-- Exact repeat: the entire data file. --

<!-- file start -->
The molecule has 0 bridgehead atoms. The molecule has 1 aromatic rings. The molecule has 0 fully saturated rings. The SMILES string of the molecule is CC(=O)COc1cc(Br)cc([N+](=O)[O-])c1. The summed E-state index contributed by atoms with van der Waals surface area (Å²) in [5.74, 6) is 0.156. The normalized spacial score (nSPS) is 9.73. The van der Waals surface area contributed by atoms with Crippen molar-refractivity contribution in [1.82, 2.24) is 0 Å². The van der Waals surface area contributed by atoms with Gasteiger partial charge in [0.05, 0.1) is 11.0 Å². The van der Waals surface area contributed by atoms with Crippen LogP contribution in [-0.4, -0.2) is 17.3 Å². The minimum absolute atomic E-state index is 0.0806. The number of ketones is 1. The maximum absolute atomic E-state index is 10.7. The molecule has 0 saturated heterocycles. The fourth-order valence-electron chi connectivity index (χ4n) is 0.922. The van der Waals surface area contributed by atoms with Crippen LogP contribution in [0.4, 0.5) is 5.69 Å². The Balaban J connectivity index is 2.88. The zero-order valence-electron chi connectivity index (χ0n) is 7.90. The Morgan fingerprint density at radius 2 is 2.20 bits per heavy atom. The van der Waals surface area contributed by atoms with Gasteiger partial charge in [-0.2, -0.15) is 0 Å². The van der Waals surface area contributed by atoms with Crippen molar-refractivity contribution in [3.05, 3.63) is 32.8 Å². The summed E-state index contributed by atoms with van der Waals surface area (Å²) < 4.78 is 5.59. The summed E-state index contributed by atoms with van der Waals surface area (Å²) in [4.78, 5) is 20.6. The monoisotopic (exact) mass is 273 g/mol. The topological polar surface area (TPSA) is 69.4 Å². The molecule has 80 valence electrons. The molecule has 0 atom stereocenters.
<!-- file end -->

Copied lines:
The molecule has 0 bridgehead atoms. The molecule has 1 aromatic rings. The molecule has 0 fully saturated rings. The SMILES string of the molecule is CC(=O)COc1cc(Br)cc([N+](=O)[O-])c1. The summed E-state index contributed by atoms with van der Waals surface area (Å²) in [5.74, 6) is 0.156. The normalized spacial score (nSPS) is 9.73. The van der Waals surface area contributed by atoms with Crippen molar-refractivity contribution in [1.82, 2.24) is 0 Å². The van der Waals surface area contributed by atoms with Gasteiger partial charge in [0.05, 0.1) is 11.0 Å². The van der Waals surface area contributed by atoms with Crippen LogP contribution in [-0.4, -0.2) is 17.3 Å². The minimum absolute atomic E-state index is 0.0806. The number of ketones is 1. The maximum absolute atomic E-state index is 10.7. The molecule has 0 saturated heterocycles. The fourth-order valence-electron chi connectivity index (χ4n) is 0.922. The van der Waals surface area contributed by atoms with Crippen LogP contribution in [0.4, 0.5) is 5.69 Å². The Balaban J connectivity index is 2.88. The zero-order valence-electron chi connectivity index (χ0n) is 7.90. The Morgan fingerprint density at radius 2 is 2.20 bits per heavy atom. The van der Waals surface area contributed by atoms with Gasteiger partial charge in [-0.2, -0.15) is 0 Å². The van der Waals surface area contributed by atoms with Crippen molar-refractivity contribution in [3.05, 3.63) is 32.8 Å². The summed E-state index contributed by atoms with van der Waals surface area (Å²) < 4.78 is 5.59. The summed E-state index contributed by atoms with van der Waals surface area (Å²) in [4.78, 5) is 20.6. The monoisotopic (exact) mass is 273 g/mol. The topological polar surface area (TPSA) is 69.4 Å². The molecule has 80 valence electrons. The molecule has 0 atom stereocenters.